As a result of the Covid-19 pandemic, many new health disorders or diseases are emerging, one of which affects children and adolescents.
The disease is called pediatric multisystem inflammatory syndrome (MIS-C), a condition believed to be linked to Covid-19.
However, there is still a lot of unknown about the disease.
What is Multisystem Inflammatory Syndrome?
The pediatric multisystem inflammatory syndrome itself is defined differently by the Centers for Disease Control and Prevention and the World Health Organization (WHO), they named the condition after multisystem inflammatory syndrome in children.
Multisystem inflammatory or inflammatory syndrome in children (MIS-C) is a condition in which inflammation occurs in different parts of the body. Includes the heart, lungs, brain, skin, eyes, or even digestive organs.
Not only can it occur in children, this syndrome can also occur in adolescents. There is still much to learn about this new inflammatory syndrome. The cause of MIS-C it is still unknown.
However, many children who experience MIS-C has a virus that causes COVID-19, or have been around people affected by COVID-19.
Pediatric Multisystem Inflammatory Syndrome Symptoms similar to Kawasaki disease
MIS C reflects the symptoms of a rare childhood disease, Kawasaki disease, which involves inflammation of blood vessels, especially the heart and coronary arteries.
Pediatric Multisystem inflammatory syndrome resembles Kawasaki disease because it can lead to soaring inflammation.
Other symptoms of Kawasaki disease include:
- Fever that lasts for 5 days
- Red eyes for no reason
- Lips, tongue, or throat is reddish or cracked
- Swelling or redness of the hands or feet
- Peeling skin, generally starting around the nails
- The rash is mostly on the torso (torso or the middle part of the body), but can sometimes appear in other parts
- Swelling of the lymph nodes in the neck
Symptoms of pediatric multisystem inflammatory syndrome are the same as Kawasaki’s, but are accompanied by
- Diarrhea and
- Other gastrointestinal symptoms (gastrointestinal infections).
Kawasaki disease usually affects children and it is considered rare, as is a pediatric multisystem inflammatory syndrome.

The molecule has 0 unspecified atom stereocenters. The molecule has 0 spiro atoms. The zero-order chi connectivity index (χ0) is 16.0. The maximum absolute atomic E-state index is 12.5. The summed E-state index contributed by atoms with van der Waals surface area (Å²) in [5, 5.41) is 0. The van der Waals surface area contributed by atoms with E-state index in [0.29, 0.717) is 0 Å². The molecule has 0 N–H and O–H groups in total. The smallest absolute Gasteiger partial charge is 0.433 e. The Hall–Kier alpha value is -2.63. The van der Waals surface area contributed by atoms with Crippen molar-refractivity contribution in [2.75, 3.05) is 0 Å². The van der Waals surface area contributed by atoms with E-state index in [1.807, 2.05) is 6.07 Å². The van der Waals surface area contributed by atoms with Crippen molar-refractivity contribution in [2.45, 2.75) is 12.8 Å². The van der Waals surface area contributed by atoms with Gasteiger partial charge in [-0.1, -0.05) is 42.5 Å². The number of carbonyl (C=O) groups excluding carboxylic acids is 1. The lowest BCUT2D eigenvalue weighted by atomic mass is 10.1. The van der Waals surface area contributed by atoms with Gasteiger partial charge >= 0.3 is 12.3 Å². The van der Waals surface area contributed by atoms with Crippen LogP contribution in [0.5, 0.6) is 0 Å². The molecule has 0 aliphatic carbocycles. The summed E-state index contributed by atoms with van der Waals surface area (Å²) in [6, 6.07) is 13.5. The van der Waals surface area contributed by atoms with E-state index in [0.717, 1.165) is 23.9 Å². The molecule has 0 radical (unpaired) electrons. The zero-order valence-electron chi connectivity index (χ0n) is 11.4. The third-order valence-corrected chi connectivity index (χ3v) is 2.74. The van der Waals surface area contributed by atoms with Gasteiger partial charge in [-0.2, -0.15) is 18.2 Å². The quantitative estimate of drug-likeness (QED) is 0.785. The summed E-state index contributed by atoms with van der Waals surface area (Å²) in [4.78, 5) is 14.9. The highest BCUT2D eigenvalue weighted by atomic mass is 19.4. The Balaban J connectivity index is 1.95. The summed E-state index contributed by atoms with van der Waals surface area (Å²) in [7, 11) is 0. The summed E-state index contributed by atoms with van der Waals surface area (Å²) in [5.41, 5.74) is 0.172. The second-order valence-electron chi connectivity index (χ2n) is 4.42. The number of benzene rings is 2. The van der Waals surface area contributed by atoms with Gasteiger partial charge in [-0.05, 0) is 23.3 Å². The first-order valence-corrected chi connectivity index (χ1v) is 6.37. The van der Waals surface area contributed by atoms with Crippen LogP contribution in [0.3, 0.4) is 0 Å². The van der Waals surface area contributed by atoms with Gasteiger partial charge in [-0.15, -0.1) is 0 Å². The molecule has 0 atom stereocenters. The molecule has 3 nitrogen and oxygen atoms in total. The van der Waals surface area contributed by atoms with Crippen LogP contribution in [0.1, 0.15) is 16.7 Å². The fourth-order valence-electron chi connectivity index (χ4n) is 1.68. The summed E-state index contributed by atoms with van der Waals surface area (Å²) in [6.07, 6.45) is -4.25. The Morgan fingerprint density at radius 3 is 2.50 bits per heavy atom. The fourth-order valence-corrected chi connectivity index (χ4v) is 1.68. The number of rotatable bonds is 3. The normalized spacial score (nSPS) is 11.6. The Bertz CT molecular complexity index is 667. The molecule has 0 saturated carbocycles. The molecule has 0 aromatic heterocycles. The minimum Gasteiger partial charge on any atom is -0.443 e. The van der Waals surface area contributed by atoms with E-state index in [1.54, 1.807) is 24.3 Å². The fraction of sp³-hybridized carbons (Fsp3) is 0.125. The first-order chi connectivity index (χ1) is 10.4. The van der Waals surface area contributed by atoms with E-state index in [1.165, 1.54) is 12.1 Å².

Some children with multisystem inflammatory syndrome also show symptoms of
- Toxic shock syndrome (bacterial blood poisoning) and
- Sepsis (inflammation throughout the body due to infection),
- Abdominal pain,
- Fever, and
- Low blood pressure.
The WHO has called on health services around the world to share data on potential cases of this multisystem inflammatory syndrome. Here are some of the criteria set by the WHO and CDC for diagnosing MIS-C cases.
A person suspected of experiencing MIS-C is a child/adolescent aged 0-19 years with fever symptoms of more than 380C for more than 3 days accompanied by a minimum of 2 (two) the following:
- Redness of the skin (rash) or infection of both eyes (conjunctivitis) or signs of inflammation of the mouth, hands or feet
- Low blood pressure (hypotension) or shock.
- The presence of abnormalities in the heart (myocardial infarction, pericarditis, valvulitis) confirmed by ultrasound examination of the heart and laboratory
- Blood clotting disorders (coagulopathy)
- Digestive problems such as abdominal pain, diarrhea, and vomiting.
These symptoms should be accompanied by positive confirmation of Covid-19 through Polymerase Chain Reaction (PCR) examination, serology or antigen test and or there is contact with covid-19 positive patients within 4 (four) weeks before the onset of symptoms.
Why does MIS-C get important attention by the WHO as well as the medical world? Although in children, the symptoms of Covid-19 are generally mild, experts say the signs of MIS-C can be seen when the body is overwhelmed when fighting infection. MIS-C usually appears 4 – 6 weeks after exposure from Covid-19.
Multisystem Inflammatory Syndrome Treatment
Most children with MIS-C need to be hospitalized, and some will need care in the child intensive care unit.
Treatment usually involves different types of therapies that target the immune system and reduce inflammation. Depending on the symptoms and condition of the child, your child may receive anti-inflammatory drugs and other medications to reduce inflammation in the affected vital organs, such as the heart or kidneys, and protect them from permanent damage.
The results suggest that high-dose immunoglobulins should be used to limit the effects of autoantibodies, anakinra (an immunosuppressive active ingredient that blocks interleukin-1 receptors) and cortisone should be used to treat children with Multisystem Inflammatory Syndrome at an early stage to block secondary inflammation due to vascular damage.
Conversely, the use of tocilizumab (anti-IL6) and TNF- A inhibitor drug is not recommended in children patients. For patients with Kawasaki, the data shows for the first time the potential efficacy of the inhibitory drug IL-17 (secukinumab) to control the inflammation underlying the disease.